A default feature of the Moto G4 I accidentally discovered last night is if you shake it pretty hard, the flashlight comes on. Shake again, it goes off. Cool! There is probably a way to configure that on other phones.

Hi @Troywolf

A default feature of the Moto G4 I accidentally discovered last night is if you shake it pretty hard, the flashlight comes on. Shake again, it goes off. Cool! There is probably a way to configure that on other phones.

Not to get off-topic here but just thought I would clarify…at least on my Moto’s…

Shake:(like twisting a doorknob back and forth=Camera)

Chop:(like chopping wood=Flashlight).

A default feature of the Moto G4 I accidentally discovered last night is if you shake it pretty hard, the flashlight comes on.
This is a Moto-feature. They refer to the motion as chopping. It should take two “chops” to turn it on and two more to shut it off.

Another one is to twist your wrist a few times to turn on the camera for fast access. Don’t know if that feature is available on the G4 but I suspect it is.

In my more recent experience with Android devices (the last maybe 3 years or so), Motorola (or Lenovorola now…) has done a very nice job with their ‘light’ touch on the OS. I was considering Huawei (and didn’t know they disabled adoptable storage either - would have been equally irritated), but after having 2 Samsungs and an LG, I was sick of the OEMs messing with the user interface in ways that I felt were more often bad than good. I’ve been playing around with custom ROMs on various devices since 2011, so I’m reasonably familiar with what ‘stock’ android is like, and what customizations work well for me, and what don’t. Unless you go with a Nexus/Pixel device, I think Motorola is the next best option in terms of software. Essentially stock android, then they add moto display, a great always on voice wake system, and some nice shortcut gestures that work well and are reliable. And the do a great job of optimizing performance and battery life, often on less than leading edge hardware.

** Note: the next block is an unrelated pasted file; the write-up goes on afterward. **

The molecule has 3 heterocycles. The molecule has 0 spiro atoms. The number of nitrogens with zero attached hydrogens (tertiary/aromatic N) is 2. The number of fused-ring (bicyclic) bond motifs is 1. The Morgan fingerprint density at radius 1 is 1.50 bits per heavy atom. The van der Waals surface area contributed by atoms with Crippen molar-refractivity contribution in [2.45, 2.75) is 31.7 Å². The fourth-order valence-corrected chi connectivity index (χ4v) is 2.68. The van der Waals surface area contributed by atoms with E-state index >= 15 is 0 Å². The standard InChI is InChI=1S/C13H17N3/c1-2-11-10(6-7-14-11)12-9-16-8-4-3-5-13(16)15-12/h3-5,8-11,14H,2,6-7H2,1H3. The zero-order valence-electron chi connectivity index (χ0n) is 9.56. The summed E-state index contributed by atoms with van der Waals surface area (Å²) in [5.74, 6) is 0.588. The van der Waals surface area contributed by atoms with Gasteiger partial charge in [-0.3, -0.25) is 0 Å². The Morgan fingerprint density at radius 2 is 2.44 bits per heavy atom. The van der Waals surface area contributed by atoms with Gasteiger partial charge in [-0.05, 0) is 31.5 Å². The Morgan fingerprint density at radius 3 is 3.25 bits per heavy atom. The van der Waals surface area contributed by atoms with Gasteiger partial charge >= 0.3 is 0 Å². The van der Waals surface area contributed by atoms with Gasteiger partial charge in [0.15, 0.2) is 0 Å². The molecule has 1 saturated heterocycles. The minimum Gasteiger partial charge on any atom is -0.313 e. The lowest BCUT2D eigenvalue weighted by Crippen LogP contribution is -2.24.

I went with the Moto Z Play this time around.